If it is a BF instruction, an empty string will be printed, otherwise, the input character will be printed.

Python 3, 26 bytes

print(input()in"+-,.<>[]")

• You need something to output the result, usually print. See the Python I/O summary.
– xnor
Apr 13 '20 at 21:40
• I'm pretty sure you can use exit instead of print. Apr 24 '20 at 6:14

C (gcc), 28 bytes

f(c){c=index("+-,.<>[]",c);}


No math here, no math there, no math anywhere.

Try it online!

Pyke, 3 bytes

Built-ins FTW!

~B{


Try it online!

Explanation

~B  "><+-.,[]"
{ Does it contain input?


Desmos, 43 bytes

1\left\{42<i<47,i=60,i=62,i=91,i=93\right\}


Try it online

Desmos doesn't support strings, so this turns from relatively trivial string comparison to relatively trivial integer comparison. I tried to compress the higher numbers, but I couldn't find a nice way to exclude 61 and 92, and the sequence doesn't show up in OEIS.

• Where exactly can we test desmos answers at? Please do provide a link in later submissions. Aug 24 '20 at 2:21
• @Razetime You can test Desmos answers at the link provided at Desmos (note: I accidentally put the wrong one for this question, fixing that as well). I didn't bother to generate a specific link for this answer as it's trivial, but I probably should have. Adding it now. Aug 24 '20 at 3:49

SNOBOL4 (CSNOBOL4), 45 bytes

 "<>[]+-,." INPUT :F(F)
X =1
F OUTPUT =X
END


Try it online!

1 for truthy, empty line for falsey.

JavaScript (Node.js), 25 23 bytes

-2 thanks to @Arnauld

c=>/[+-.<>[\]]/.test(c)


Try it online!

• 23 bytes Apr 11 '20 at 20:01
• @Arnauld Forgot about .test, thanks! Apr 11 '20 at 20:16
• You can just use /[+-.<>[\]]/.test - point-free Aug 24 '20 at 7:59
• @pxeger Doesn't work. Try f=/[+-.<>[\]]/.test then f("[") Aug 24 '20 at 13:14
• @RedwolfPrograms wow I should never under-estimate the stupidity of JavaScript Aug 24 '20 at 15:29

Pyth, 10 bytes

/"+-,.<>[]


Try it online!

Kotlin, 18 bytes

{it in "+-<>[].,"}


Try it online!

Arn, 9 bytes

[‚‚◄┴´£Q7


Try it!

Explained

Unpacked: "+-.,<>[]"&

  "+-.,<>[]" Literal string
& Contains element
_ Variable initialized to STDIN; implied


Scala 2.12, 15 bytes

"<>+-.,[]"toSet


This takes the string of all brainf*** instructions and turns it into a set. Since Scala's sets are also predicates, we can treat it like a function that returns true when it's a valid instruction.

Scala 2.12 is required for postfix operator toSet.

Try it online

Jelly, 10 bytes

ẇ“+-<>[],.


Try it online!

How it works

ẇ“+-<>[],. - Main link. Takes a character C on the left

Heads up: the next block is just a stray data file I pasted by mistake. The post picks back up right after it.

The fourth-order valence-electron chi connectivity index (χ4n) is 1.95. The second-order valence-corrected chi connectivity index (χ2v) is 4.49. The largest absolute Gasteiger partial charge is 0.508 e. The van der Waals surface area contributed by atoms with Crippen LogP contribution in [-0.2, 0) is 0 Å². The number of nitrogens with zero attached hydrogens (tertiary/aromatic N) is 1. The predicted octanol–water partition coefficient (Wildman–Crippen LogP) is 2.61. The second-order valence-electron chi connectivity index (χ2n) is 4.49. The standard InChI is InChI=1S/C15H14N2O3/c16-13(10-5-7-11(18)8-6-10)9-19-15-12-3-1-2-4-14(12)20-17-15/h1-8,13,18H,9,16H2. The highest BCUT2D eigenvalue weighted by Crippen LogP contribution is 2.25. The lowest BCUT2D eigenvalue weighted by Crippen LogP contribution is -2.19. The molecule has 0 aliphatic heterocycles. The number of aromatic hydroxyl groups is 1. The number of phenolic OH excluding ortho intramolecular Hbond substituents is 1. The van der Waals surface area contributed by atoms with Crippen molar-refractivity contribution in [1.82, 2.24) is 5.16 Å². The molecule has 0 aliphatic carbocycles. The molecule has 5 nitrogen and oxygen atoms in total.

“+-<>[],. - Yield "+-<>[],."
ẇ          - Is C in that string?


Red, 27 bytes

""= exclude input"+-,.<>[]"

• Welcome to the site, and nice first answer! Would you mind editing in a link to an online interpreter such as TryitOnline, so that other's can test and verify your code? Nov 2 '20 at 0:37

Julia 1.0, 14 bytes

in("+-,.<>[]")


Try it online!

some Julia functions will return an anonymous function when fed with not enough arguments, basically in(x) = y -> in(y,x). It would be a bit more interesting with ∈ but it costs 1 more byte.

Pxem (pxem.mktemp.emb.posixism, BREAK_LOOP_WHEN_INSUFFICIENT=1), filename only: 33 bytes.

The \0001 is an unprintable whose codepoint is 0x01.

[<>+-,.].i.t@.w.m.-\0001.yT.o.d.a.c.a


Try it online!

Accepts one character from stdin as an input. Outputs a T for truthy, nothing for falsey.

Pxem (pxem.mktemp.emb.posixism, BREAK_LOOP_WHEN_INSUFFICIENT=0), filename only: 42 bytes.

The \0001 is an unprintable whose codepoint is 0x01.

[<>+-,.].i.t@.w.c.c.z.d.a.m.-\0001.yT.o.d.a@.a


Try it online!

Accepts one character from stdin as an input. Outputs a T for truthy, nothing for falsey.

Factor, 17 bytes

[ "+-,.<>[]"in? ]


Try it online!

Ly, 14 bytes

"+-,.()[]"i~u>


Try it online!

"+-,.()[]"      - Push legit characters onto the stack
i     - Read codepoint from STDIN
~    - Pop stack, search stack for that codepoint, push 1|0 result
u   - Print top of stack as a number (will be 1 or 0)
>  - Switch stacks to avoid printing the current contents


jq, 18 bytes

inside("+-,.<>[]")


Try it online!

• Fix+4 thanks to @JoKing
• Bounty started. By the way, this is 100 because SE has silly rules saying that if you've posted an answer, the minimum bounty is +100. Sep 2 '21 at 8:56
• The output is always true for every input. Sep 3 '21 at 0:07
• You should be using inside
– Jo King
Sep 4 '21 at 7:54
• I'll award the bounty once this answer becomes valid. Sep 8 '21 at 19:49
• @emanresuA fixed thx to jo king, if you have already lost 100 rep for prev. Bounty you are free to not award the bounty again Sep 9 '21 at 7:41

C (gcc) XPG4.2/Single UNIX Specification, Version 3, POSIX:2001, 30 bytes

f(c){c=!!index("+-,.<>[]",c);}


Try it online!

• nitpick: index() isn't included by the C standard, so shouldn't it be stated? Apr 11 '20 at 18:17
• @FryAmTheEggman Ah, well deciphered! Ok, posted the version of POSIX it's good to go on. Thanks! :-) Apr 11 '20 at 18:40
• This is totally not necessary. C (gcc) works just fine. Apr 23 '20 at 20:44

C (gcc), 31 bytes

f(c){c=!!strchr("+-,.<>[]",c);}


Try it online!

Ruby-nl, 16 bytes

Input is STDIN. Prints 0 (Ruby truthy) or nil (falsy).

Annoyingly, it seems like Ruby demands that both [ and ] be escaped in the character class regex.

p~/[+-,.<>]/
`

Try it online!

• That's apparently because Ruby allows nested character classes.
– Neil
Apr 12 '20 at 9:31